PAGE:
Strengthening Constitutional Self-Government

No Left Turns

Evolution and the Active Intellect

In todays’s new York Times, an evolutionary explanation of the active intellect:

“On a very basic level, judging people by appearance means putting them quickly into impersonal categories, much like deciding whether an animal is a dog or a cat. ‘Stereotypes are seen as a necessary mechanism for making sense of information,’ said David Amodio, an assistant professor of psychology at New York University. ‘If we look at a chair, we can categorize it quickly even though there are many different kinds of chairs out there.’

Eons ago, this capability was of life-and-death importance, and humans developed the ability to gauge other people within seconds.”

This is the article in the NYT.

Discussions - 1 Comment

The article is weak but the research is solid. I recommend two vuglar sources Phil Hellmuth's Read'EM AND REAP with Joe Navarro an FBI special agent and also Mike Caro's Book of Tells.

There are people who are incredibly good at this stuff, which is why we don't need to torture.(albeit the fear that we do is usefull).

The experts aren't the psychologists but the interrogators and some high level poker players like Annie Duke, some actors are also decent to include folks who have no science behind what they say officially such as psychics and used car salesmen(these to a lesser extent)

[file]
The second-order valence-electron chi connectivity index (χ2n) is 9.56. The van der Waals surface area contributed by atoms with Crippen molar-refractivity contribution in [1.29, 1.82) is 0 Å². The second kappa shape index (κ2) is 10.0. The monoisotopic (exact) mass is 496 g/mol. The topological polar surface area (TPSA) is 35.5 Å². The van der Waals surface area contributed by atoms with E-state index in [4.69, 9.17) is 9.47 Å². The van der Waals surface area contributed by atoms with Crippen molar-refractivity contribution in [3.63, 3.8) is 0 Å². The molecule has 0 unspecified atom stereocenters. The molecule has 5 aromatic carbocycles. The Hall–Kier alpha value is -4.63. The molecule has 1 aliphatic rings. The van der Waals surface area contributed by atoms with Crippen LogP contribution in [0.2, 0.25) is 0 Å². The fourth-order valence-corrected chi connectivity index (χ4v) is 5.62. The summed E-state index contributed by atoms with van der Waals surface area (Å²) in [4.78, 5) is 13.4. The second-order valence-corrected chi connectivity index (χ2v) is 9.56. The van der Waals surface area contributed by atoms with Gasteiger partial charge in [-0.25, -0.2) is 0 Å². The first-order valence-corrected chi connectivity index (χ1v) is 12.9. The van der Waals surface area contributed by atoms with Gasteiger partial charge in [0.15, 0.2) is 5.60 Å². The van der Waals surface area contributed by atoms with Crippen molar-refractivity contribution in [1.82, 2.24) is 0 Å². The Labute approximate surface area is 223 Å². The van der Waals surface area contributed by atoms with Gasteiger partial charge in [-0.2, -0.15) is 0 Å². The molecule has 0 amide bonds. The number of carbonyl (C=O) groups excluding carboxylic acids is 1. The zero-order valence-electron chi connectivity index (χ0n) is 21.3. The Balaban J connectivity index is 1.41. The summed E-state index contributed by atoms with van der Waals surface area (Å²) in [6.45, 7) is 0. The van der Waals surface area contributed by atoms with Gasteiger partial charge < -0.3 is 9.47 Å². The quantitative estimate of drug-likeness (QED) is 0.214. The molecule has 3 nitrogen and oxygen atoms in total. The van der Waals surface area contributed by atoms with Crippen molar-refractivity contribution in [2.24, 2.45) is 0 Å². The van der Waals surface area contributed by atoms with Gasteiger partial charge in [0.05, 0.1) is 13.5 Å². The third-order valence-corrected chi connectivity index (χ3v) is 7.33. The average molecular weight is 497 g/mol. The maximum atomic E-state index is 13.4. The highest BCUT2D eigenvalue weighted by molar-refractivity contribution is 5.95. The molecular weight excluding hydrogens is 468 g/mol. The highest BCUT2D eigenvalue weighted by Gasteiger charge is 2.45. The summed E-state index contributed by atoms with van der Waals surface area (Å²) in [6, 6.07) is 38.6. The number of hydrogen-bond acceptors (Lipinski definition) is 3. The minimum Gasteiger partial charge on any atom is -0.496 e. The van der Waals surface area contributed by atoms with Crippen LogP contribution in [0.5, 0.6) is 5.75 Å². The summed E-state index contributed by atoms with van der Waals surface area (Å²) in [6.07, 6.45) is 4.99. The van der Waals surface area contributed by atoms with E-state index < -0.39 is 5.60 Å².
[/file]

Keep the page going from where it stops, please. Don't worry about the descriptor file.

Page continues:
The number of folks who can pit themselves against a machine that studies a polygraph a voice stress analyzer, and a pupil dilation apparatus and beat it for accuracy in lie detection are very few. A good number of these used to play poker and live in New York where they are employed studying the lymbic reactions of CEO's and CFO's during conference calls. In any case my worry in terms of politics is that for whatever reason the lawyers will chase these guys out of the FBI+CIA+CID and into Wall Street where they won't have to put up with red tape, leaving us in a National Security situation where ironically torture may be more of a necessity.

I also think the existence of these folks makes a mockery of the legal definition of insider knowledge. An accute observer can read so much more into both analyst recommendations and the body language of executives during conference calls, that the idea of perfect information seems a little antiquated.

I know only that more perceptive people exist.

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